Renee Pelletier ’03, ’08, ’16 has worked in the Office of Financial Aid and Scholarship Services for 17 years. For the last five years, she’s served as a financial literacy and default management specialist. She also oversees Stony Brook’s Money Smart Seawolves financial literacy program.
Do you ever get stressed out over your financial obligations? Does it sometimes feel like you don’t have enough money to do all the things you want to do? Are you a recent graduate stressed out about your future student loan repayment? You’re not alone! Managing your personal finances is not always easy, but knowing what you’re doing helps.
Everyone has a different experience when it comes to learning financial management skills. Some have had the opportunity to take a class or attend a workshop. Others may have learned these skills throughout their upbringing from parents or other relatives. However, for some, learning about personal finance is something that happens as they go along. In other words, some lessons are learned through trial and error and learning from mistakes. While you may learn not to make the same mistake twice, the first bad decision could be quite costly.
The key to being successful with your finances comes down to a few basic concepts:
- Become financially literate. The internet is a wealth of information right at your fingertips that allows you to arm yourself with knowledge and enables you to make informed decisions.
- Have a plan for you money and use tools to keep you on track. Mapping out what you want to do with your money, or setting financial goals, will give you a starting point and help you set priorities. Creating and using a budget is akin to a compass, it’s going to help you to stay the course towards achieving those goals and letting you know if you’re starting to go astray.
- Start saving ASAP! Allow time and the power of compound interest to work for you. The earlier you start, the more you will have in the long run.
- Know your credit history and how your decisions affect your score. Maintaining good credit is a lot easier than trying to repair damaged credit history.
Here are some actionable steps you can take right now whether you’re just starting down the road to financial independence or you’ve been there for a while, but you’re either feeling a bit lost or not happy with the way things are going.
A good starting point is to take a close look at yourself and how you approach your own spending decisions. What motivates these choices? How do you prioritize your spending? Do you make purchases on a whim that you’ve later regretted?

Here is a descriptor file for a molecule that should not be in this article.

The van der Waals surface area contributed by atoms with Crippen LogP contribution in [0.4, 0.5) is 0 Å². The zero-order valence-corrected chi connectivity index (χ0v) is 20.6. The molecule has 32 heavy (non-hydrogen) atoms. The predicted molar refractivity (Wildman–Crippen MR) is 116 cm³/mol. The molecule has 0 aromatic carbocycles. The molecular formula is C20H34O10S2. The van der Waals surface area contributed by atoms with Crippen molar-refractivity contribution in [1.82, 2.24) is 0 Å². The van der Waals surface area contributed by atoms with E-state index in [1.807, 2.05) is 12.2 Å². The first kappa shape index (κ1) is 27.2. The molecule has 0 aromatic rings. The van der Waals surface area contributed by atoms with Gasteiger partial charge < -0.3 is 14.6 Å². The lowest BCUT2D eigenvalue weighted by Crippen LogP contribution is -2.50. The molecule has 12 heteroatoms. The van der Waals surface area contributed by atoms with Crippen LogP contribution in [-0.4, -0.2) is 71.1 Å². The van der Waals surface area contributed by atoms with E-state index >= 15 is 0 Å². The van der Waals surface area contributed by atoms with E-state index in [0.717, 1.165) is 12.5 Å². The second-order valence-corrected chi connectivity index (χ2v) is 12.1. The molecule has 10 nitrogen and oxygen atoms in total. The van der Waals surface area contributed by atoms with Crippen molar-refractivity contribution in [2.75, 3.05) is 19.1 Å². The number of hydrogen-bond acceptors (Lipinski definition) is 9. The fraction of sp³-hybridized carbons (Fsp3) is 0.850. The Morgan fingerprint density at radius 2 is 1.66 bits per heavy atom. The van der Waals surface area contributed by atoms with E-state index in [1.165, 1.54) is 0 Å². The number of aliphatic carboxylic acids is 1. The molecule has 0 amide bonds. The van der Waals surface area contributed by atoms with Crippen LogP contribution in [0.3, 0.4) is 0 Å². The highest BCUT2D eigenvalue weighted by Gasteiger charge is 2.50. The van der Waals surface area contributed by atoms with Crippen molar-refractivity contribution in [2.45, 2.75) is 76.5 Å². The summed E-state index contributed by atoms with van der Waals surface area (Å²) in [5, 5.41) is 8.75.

In order to change financial habits, you need to be aware of and understand your own unique relationship with money. Identifying and categorizing your needs vs. your wants may help prioritize where you want to focus your funds, but discerning mandatory vs. discretionary spending is not always simply black and white. My suggestion to you would be make a list of all the things you spend money on (daily, monthly, etc.) and list what you typically spend on each thing. Next, make a notation next to each one, N = need and W = want or M = mandatory and D = discretionary. This will give you a visual, particularly items that maybe you could cut back on if you have to.
If You Fail to Plan, Then Plan to Fail
You’ve likely set some type of goals for yourself before, but have you ever set goals for your money? If not, it’s time to create a road map of what you want to change or achieve. Think about the things you want done in the short-term (1-2 years), mid-term (2-4 years) and long-term (5+ years). As you do this, consider how what you do in the short-term should complement your mid/long-term goals, with your mid-term goals serving as the building blocks for the long-term. If you haven’t had the opportunity to go through a formal goal setting exercise, Mind Tools has a great write-up on SMART goals that’s helpful to any type of goal setting.
Don’t just keep this as a list in your head — write it down and visit it often. It’s so easy to get wrapped up in the day-to-day commitments and push these thoughts to the edges of our minds and maybe not think about it again until much later on. As time goes on, assess your progress. As you achieve your goals, set new ones.
“A budget is telling your money where to go instead of wondering where it went.” —Dave Ramsey
As I mentioned before, your goals are your map of where you want to go, and a budget/spending plan is the compass that’s going to help stay on track. I tend to use the terms budget and spending plan interchangeably, as some people are completely turned off by the word “budget.” Whatever you want to call it is up to you, but I cannot advocate enough for using one.
There are a number of methods out there: pen and paper, software, smartphone apps, etc. Ultimately, you want to choose a method that provides you with enough information so you can use it to guide your financial decisions, while not being so complicated or time consuming that you easily abandon it. You may need to experiment a bit to find which method works best for you. Here’s a list of a few apps you may want to consider.
The basic steps to using a budget are:
- Set your financial goals.
- Determine your net income (including frequency) and expenses (consider all the things you spend money on, not just your monthly bills). Think about how you want to categorize these expenses. How many categories you have depends on how detailed you want your budget to be. Try to find a happy medium between too much and not enough.